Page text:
There is no set number of words you can use under what’s called the fair use doctrine. This doctrine permits use of copyrighted materials without the owner’s permission for certain purposes listed in the Copyright Act, such as criticism, comment, news reporting, teaching, scholarship, or research. While technically infringing on the copyright owner’s rights, these uses are considered permissible; and such fair use can be used as a defense against a claim of copyright infringement. Note that it is not sufficient simply to acknowledge the source of the copyrighted material.
The Copyright Act provides four factors to determine, on a case-by-case basis, whether fair use or infringement exists.
1. Character or purpose of use
2. Nature of the copyrighted work
3. Amount and substantiality of the copied work
4. Effect on the potential market
The concept of fair use should not be confused with the concept of public domain. When a work is in the public domain it has no copyright protection. Therefore, the public —rather than a particular individual or entity—owns the work.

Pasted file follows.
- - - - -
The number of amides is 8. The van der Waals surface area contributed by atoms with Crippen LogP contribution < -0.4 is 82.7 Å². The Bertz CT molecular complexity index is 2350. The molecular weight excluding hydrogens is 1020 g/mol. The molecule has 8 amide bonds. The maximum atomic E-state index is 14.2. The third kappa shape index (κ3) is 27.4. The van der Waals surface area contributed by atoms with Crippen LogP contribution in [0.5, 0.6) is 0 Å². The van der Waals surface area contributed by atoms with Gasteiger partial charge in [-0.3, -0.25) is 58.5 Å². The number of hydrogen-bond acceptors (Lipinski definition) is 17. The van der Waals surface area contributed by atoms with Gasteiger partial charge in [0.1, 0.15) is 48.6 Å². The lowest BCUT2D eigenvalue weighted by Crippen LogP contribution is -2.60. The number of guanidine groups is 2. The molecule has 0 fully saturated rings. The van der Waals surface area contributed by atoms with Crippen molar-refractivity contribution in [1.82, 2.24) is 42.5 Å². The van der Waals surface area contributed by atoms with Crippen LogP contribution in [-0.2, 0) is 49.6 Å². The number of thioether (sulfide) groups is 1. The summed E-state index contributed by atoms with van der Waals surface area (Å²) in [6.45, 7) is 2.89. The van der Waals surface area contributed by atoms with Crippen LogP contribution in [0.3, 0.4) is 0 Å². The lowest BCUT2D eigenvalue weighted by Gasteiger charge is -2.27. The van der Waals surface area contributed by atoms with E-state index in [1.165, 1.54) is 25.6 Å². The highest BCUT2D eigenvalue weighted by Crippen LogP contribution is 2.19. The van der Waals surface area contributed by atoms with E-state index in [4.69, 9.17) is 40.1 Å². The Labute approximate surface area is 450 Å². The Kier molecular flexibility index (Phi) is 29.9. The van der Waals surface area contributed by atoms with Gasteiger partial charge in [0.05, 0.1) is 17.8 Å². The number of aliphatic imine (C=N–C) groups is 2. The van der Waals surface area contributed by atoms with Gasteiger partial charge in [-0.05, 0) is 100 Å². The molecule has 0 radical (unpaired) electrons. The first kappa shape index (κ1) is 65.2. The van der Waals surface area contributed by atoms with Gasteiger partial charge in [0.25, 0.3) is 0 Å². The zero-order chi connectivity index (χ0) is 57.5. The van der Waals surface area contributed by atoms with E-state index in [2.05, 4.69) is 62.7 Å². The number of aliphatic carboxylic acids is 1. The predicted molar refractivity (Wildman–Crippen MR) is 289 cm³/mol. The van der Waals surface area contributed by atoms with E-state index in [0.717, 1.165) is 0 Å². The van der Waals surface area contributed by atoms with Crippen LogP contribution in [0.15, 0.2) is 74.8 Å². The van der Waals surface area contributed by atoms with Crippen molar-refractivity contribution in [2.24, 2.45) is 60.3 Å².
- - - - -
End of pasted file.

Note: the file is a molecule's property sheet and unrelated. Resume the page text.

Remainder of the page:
A work might be in the public domain for one of four reasons:
1. The term of copyright protection has expired
2. The owner failed to fulfill a requirement and lost copyright protection
3. The work was created by the U.S. Government
4. The owner dedicated the work to the public domain
As a rule of thumb, registered works created before 1923 are now in the public domain.
Click here for more information about copyright, fair use and public domain.